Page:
On Saturday there was a march in New York from Times Square through Chinatown to City Hall. An Asian American organiser stood on the steps of the Tweed Courthouse, under the portico, recalling what it feels like to ‘have someone look at you and all of a sudden you’re not a person any more’. There has been a year-long surge in hate crimes against Asians in the United States. Last Tuesday, eight people, six of them Asian women, were killed by a mass shooter at three massage parlours in the Atlanta area.
Last Sunday, two days before the shooting in Georgia, I was walking through my neighbourhood in Harlem. A six-foot man, rather striking in a leather bomber jacket, came up to me and said: ‘Get the fuck outta here, you fucking bitch.’ By ‘here’ he meant ‘this country’. The abuse was nothing new. I have been told to go back to China by a small boy; shouted at in Brooklyn on a summer’s night; received unwanted greetings in Asian languages I do not speak from shopkeepers and lewd men around the world; identified by a boyfriend on his blog not by my name but as his ‘Asian girlfriend’. But in the midst of the most terrorising violence against East Asians that has occurred in the US in my lifetime, the words uttered by the man who disparaged me on the street were more than insulting. I have become the intruder.
Can one feel like an intruder in society and an intruder in oneself? In his essay ‘L’Intrus’, Jean-Luc Nancy speaks of his failing heart as an intruder in his own body, an organ marked by disease. ‘In me there is the intrus,’ he writes of his new, transplanted heart (‘the heart of another’), ‘and I become foreign to myself.’
Last Wednesday, the day after the Atlanta shootings, I was at the mechanic because my car’s catalytic converter had been sawn off in the middle of the night. A pipe dragged along the ground as I drove there in shame, my damaged car as loud as a hundred motorcycles. The mechanic advised me to report it to the police. I called them, and waited on the grease-spotted driveway for them to arrive. Two patrol cars turned up. A male officer, getting out of the second car, looked at me and asked the others: ‘Does she speak English?’
I have never felt as if I fully belonged in the US, but perhaps many immigrants feel this way. I am not Chinese. I am not American. I am supposed to be both, but I feel like neither. There are places where I feel a sense of belonging, but it doesn’t take much to dislodge me. A curator at the Whitney Museum once asked me, at dinner, to speak Chinese to entertain the table. When I refused, she said ‘Come on!’ and began ching-chonging. No one else called it out or even acknowledged it. We were at a table full of young artists, and the power she wielded as a curator was clear. My reason for remaining silent was different: she had nothing to offer me, but I was so shocked and humiliated that I was left speechless.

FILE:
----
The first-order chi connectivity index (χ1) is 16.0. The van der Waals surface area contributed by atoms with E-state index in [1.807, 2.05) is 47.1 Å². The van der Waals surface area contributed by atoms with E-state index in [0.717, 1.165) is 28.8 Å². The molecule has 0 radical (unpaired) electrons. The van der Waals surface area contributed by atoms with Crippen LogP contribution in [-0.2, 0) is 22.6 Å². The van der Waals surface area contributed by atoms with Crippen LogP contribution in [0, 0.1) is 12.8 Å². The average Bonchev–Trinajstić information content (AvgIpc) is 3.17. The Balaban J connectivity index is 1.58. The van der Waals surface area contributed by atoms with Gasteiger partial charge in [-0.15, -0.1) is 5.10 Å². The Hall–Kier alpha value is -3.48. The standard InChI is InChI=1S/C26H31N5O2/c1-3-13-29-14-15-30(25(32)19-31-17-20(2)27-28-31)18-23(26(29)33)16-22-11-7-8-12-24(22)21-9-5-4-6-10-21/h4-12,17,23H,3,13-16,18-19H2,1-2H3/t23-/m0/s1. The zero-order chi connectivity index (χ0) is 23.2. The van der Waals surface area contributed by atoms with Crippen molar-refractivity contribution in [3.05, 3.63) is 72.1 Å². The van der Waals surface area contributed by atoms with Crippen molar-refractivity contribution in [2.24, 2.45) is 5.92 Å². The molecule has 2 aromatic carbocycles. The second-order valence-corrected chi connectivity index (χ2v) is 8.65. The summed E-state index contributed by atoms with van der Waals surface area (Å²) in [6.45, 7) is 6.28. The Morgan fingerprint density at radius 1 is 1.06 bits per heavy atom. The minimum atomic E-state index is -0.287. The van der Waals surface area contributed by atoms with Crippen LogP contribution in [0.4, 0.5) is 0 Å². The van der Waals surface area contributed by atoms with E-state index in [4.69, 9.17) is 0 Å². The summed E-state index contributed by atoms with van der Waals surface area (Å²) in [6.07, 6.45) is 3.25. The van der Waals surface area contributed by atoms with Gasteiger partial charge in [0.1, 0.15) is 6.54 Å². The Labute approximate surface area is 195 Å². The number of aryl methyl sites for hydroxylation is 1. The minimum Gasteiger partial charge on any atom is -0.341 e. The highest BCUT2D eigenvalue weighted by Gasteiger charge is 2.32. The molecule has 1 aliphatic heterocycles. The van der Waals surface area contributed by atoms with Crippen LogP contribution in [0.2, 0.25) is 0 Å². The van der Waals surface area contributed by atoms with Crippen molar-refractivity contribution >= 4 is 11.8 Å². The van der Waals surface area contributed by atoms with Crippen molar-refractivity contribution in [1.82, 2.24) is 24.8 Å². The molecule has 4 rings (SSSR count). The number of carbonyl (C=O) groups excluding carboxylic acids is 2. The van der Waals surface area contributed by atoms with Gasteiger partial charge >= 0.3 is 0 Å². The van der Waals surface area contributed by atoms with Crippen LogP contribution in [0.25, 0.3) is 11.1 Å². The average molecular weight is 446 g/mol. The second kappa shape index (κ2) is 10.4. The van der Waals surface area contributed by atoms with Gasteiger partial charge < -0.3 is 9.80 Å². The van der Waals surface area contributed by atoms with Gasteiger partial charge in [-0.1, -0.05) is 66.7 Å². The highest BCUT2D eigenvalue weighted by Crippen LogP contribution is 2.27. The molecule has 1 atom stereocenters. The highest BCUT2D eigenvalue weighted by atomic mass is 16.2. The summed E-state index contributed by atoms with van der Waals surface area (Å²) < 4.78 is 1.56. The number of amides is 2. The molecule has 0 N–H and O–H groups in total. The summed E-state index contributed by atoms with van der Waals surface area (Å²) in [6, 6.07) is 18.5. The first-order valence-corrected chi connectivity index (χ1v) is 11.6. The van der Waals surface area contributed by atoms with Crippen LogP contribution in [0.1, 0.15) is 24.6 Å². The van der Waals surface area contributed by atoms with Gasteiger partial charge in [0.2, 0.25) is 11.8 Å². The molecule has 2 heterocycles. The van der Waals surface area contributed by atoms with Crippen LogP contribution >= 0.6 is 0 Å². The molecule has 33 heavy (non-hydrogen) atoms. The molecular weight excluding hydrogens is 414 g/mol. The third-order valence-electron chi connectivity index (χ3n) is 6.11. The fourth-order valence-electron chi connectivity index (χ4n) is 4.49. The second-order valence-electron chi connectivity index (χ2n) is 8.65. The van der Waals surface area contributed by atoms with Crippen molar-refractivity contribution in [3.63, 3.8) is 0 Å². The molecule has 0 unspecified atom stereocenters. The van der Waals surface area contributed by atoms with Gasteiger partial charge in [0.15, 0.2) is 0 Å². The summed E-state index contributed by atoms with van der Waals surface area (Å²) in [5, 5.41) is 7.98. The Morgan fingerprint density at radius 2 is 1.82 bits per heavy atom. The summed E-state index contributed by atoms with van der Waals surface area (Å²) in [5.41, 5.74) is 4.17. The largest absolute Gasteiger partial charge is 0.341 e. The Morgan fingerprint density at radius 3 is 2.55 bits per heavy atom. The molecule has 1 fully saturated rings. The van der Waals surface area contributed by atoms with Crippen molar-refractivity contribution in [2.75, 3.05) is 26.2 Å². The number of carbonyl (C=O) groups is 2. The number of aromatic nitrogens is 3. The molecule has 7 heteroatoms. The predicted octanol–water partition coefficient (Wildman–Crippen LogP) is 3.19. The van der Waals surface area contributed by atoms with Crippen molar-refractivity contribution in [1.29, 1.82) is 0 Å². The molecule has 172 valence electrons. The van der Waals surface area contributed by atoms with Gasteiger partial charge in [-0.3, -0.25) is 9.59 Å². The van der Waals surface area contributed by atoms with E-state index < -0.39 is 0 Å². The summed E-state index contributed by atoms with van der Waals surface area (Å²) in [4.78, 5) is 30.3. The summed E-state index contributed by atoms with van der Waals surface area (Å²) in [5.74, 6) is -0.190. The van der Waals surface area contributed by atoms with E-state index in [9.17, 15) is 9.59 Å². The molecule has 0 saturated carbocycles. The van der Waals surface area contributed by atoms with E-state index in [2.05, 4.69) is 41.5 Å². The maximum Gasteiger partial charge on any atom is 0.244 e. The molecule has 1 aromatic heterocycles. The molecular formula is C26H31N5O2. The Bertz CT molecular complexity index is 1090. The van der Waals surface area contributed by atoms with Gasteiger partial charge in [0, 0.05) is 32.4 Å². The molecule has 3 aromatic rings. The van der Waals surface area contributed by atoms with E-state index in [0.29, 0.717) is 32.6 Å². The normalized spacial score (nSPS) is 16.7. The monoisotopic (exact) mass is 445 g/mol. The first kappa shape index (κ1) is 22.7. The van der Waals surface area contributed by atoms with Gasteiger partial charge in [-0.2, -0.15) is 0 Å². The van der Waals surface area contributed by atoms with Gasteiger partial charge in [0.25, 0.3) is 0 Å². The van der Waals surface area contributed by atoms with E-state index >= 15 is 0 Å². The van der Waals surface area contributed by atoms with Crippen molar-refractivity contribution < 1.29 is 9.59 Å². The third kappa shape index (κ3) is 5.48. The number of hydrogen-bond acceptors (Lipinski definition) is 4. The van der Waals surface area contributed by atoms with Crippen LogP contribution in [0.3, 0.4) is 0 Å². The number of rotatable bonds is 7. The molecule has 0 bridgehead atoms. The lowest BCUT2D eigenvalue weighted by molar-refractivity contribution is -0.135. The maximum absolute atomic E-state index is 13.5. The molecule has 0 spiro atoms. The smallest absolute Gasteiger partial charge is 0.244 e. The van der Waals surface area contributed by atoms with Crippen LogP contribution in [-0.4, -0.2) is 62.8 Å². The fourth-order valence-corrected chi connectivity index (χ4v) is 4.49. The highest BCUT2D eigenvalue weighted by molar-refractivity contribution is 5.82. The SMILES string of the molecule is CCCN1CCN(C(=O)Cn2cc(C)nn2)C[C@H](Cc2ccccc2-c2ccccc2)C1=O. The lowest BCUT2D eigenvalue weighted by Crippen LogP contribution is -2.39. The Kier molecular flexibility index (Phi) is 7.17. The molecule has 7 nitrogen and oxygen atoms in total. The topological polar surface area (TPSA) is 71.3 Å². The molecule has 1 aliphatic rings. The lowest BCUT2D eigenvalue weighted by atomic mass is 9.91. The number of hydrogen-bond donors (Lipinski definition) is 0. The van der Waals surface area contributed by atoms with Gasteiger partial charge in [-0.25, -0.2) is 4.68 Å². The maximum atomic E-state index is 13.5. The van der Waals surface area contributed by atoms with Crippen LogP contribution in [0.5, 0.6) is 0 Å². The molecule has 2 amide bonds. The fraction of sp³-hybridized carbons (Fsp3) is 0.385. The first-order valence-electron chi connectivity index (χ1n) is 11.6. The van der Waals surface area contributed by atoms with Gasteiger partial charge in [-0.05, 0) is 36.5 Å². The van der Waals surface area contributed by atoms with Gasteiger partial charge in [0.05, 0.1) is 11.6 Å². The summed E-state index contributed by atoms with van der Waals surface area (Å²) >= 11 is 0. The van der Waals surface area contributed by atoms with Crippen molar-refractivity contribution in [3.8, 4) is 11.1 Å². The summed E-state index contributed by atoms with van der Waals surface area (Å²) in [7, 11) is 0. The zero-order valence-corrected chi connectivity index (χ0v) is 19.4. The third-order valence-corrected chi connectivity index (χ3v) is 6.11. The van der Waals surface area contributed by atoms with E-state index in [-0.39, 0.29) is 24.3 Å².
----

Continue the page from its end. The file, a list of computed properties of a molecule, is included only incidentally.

A friend texted me in mid-February: ‘I’m on the subway platform wondering if I look too Asian.’ I read about a woman being chased out of a grocery store by a shopper who accused her of being infected with the coronavirus. Her husband thought that by dyeing his hair blond he might avoid similar harassment.
On another friend’s daily commute from Park Slope to the Upper West Side, she was sprayed with Lysol by a man on the train. He got out at her stop and told her to ‘go fuck yourself’. Another man jogging up the stairs fist-bumped him. ‘Better me than my mom,’ my friend told me. My own mother lives in Los Angeles. When I talk to her I don’t mention the Chinese American man who had his finger cut off at a bus stop near her house.
Wondering if I too should go blonde, I spent a night reading about the burned scalps of Asians who bleach their hair: it can take up to three sessions and fifteen hours of bleaching. The horror stories – botched orange hair, clumps of hair falling out, melted hair welding to scalps – led me to search for blonde wigs instead. I eventually gave up and bought a baseball cap.
The murders in Atlanta last Tuesday have not been charged as hate crimes, despite President Biden’s tying them directly to the rise in hate crimes against Asians across the US. Of all the masseuses the suspected shooter could have gone to, he chose Asian women. He liked being massaged by them. He liked it too much, claiming to be ‘addicted’. We should all know by now that abusive men often blame their victims for making them commit acts of violence. The Atlanta suspect needed to ‘eliminate’ his ‘temptation’, he said. Blaming women for temptation is as old as sin.
My father told me when I was young that he missed Taiwan because the people there share a common heart.
I have been going to rallies, protests, marches and vigils in New York City for the past five weeks. At a rally in Foley Square, Noel Quintana, who had been attacked with a box cutter on the subway, pulled down his mask to reveal the scar on his face extending from ear to ear. In late February, we stomped through the snow from Washington Square Park to Columbus Circle, carrying signs that said: ‘Justice for Christian Hall, Vicha Ratanapakdee and Ee Lee.’ At a vigil last Friday night in Union Square, three Korean monks from a Zen monastery stood in solidarity with the crowd as a Korean shamanic singer performed the anthem ‘Arirang’. An eight-year-old girl, invisible behind the lectern, said the anti-Asian hate was ‘rude’, and asked us to be brave and stand up against racism.
In the company of the people at these rallies and marches, some of whom look like me, and some of whom carry new signs bearing the names of last week’s mass shooting victims, I do not feel like an intruder. But as the crowds disperse, I find myself alone again on the subway platform.